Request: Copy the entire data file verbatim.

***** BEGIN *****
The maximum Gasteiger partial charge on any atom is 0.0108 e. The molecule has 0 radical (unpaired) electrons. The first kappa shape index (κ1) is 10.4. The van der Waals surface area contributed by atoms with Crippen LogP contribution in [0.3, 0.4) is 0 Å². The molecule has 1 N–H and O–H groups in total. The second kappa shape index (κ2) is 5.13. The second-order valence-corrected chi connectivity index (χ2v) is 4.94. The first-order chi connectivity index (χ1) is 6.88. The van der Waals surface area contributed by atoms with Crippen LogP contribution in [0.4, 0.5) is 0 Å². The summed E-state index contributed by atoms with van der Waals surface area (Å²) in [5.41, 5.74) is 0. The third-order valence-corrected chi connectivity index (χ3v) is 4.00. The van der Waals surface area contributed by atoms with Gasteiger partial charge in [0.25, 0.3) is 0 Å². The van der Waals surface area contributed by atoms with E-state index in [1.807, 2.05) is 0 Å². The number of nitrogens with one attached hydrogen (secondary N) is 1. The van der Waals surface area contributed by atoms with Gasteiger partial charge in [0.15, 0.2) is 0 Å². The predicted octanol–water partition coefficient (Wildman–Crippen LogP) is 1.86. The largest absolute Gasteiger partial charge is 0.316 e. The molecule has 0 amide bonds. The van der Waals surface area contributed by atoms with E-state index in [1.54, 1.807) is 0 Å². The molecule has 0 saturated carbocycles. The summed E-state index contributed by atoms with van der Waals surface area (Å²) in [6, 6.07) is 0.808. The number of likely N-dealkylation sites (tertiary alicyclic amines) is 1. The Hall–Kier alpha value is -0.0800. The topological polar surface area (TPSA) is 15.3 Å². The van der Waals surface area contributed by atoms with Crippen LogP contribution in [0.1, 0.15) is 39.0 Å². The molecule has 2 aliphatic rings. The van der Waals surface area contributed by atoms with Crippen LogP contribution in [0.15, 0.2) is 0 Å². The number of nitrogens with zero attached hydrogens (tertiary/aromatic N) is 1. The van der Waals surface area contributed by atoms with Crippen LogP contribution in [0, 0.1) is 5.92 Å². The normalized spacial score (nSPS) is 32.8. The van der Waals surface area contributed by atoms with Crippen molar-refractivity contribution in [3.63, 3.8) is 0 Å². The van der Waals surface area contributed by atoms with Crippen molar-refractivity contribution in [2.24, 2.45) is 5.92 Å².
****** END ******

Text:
The maximum Gasteiger partial charge on any atom is 0.0108 e. The molecule has 0 radical (unpaired) electrons. The first kappa shape index (κ1) is 10.4. The van der Waals surface area contributed by atoms with Crippen LogP contribution in [0.3, 0.4) is 0 Å². The molecule has 1 N–H and O–H groups in total. The second kappa shape index (κ2) is 5.13. The second-order valence-corrected chi connectivity index (χ2v) is 4.94. The first-order chi connectivity index (χ1) is 6.88. The van der Waals surface area contributed by atoms with Crippen LogP contribution in [0.4, 0.5) is 0 Å². The summed E-state index contributed by atoms with van der Waals surface area (Å²) in [5.41, 5.74) is 0. The third-order valence-corrected chi connectivity index (χ3v) is 4.00. The van der Waals surface area contributed by atoms with Gasteiger partial charge in [0.25, 0.3) is 0 Å². The van der Waals surface area contributed by atoms with E-state index in [1.807, 2.05) is 0 Å². The number of nitrogens with one attached hydrogen (secondary N) is 1. The van der Waals surface area contributed by atoms with Gasteiger partial charge in [0.15, 0.2) is 0 Å². The predicted octanol–water partition coefficient (Wildman–Crippen LogP) is 1.86. The largest absolute Gasteiger partial charge is 0.316 e. The molecule has 0 amide bonds. The van der Waals surface area contributed by atoms with E-state index in [1.54, 1.807) is 0 Å². The molecule has 0 saturated carbocycles. The summed E-state index contributed by atoms with van der Waals surface area (Å²) in [6, 6.07) is 0.808. The number of likely N-dealkylation sites (tertiary alicyclic amines) is 1. The Hall–Kier alpha value is -0.0800. The topological polar surface area (TPSA) is 15.3 Å². The van der Waals surface area contributed by atoms with Crippen LogP contribution in [0.1, 0.15) is 39.0 Å². The molecule has 2 aliphatic rings. The van der Waals surface area contributed by atoms with Crippen LogP contribution in [0.15, 0.2) is 0 Å². The number of nitrogens with zero attached hydrogens (tertiary/aromatic N) is 1. The van der Waals surface area contributed by atoms with Crippen LogP contribution in [0, 0.1) is 5.92 Å². The normalized spacial score (nSPS) is 32.8. The van der Waals surface area contributed by atoms with Crippen molar-refractivity contribution in [3.63, 3.8) is 0 Å². The van der Waals surface area contributed by atoms with Crippen molar-refractivity contribution in [2.24, 2.45) is 5.92 Å².